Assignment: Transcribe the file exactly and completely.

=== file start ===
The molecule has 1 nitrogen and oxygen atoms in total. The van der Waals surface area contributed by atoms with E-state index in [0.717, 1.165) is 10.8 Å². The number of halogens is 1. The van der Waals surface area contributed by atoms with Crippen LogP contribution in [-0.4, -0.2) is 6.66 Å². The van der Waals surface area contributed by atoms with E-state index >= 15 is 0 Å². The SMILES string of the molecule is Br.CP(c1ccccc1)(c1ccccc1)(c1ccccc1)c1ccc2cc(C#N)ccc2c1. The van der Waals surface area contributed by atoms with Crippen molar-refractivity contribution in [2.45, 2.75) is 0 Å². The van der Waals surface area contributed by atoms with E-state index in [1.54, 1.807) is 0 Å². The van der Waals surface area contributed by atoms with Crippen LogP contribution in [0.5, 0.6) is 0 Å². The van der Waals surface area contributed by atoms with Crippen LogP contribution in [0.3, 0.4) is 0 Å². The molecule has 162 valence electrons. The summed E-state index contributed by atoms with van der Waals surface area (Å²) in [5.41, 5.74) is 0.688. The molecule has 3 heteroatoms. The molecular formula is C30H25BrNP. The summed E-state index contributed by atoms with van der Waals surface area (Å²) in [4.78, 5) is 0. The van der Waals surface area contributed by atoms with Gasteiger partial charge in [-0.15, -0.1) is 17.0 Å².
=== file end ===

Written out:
The molecule has 1 nitrogen and oxygen atoms in total. The van der Waals surface area contributed by atoms with E-state index in [0.717, 1.165) is 10.8 Å². The number of halogens is 1. The van der Waals surface area contributed by atoms with Crippen LogP contribution in [-0.4, -0.2) is 6.66 Å². The van der Waals surface area contributed by atoms with E-state index >= 15 is 0 Å². The SMILES string of the molecule is Br.CP(c1ccccc1)(c1ccccc1)(c1ccccc1)c1ccc2cc(C#N)ccc2c1. The van der Waals surface area contributed by atoms with Crippen molar-refractivity contribution in [2.45, 2.75) is 0 Å². The van der Waals surface area contributed by atoms with E-state index in [1.54, 1.807) is 0 Å². The van der Waals surface area contributed by atoms with Crippen LogP contribution in [0.5, 0.6) is 0 Å². The van der Waals surface area contributed by atoms with Crippen LogP contribution in [0.3, 0.4) is 0 Å². The molecule has 162 valence electrons. The summed E-state index contributed by atoms with van der Waals surface area (Å²) in [5.41, 5.74) is 0.688. The molecule has 3 heteroatoms. The molecular formula is C30H25BrNP. The summed E-state index contributed by atoms with van der Waals surface area (Å²) in [4.78, 5) is 0. The van der Waals surface area contributed by atoms with Gasteiger partial charge in [-0.15, -0.1) is 17.0 Å².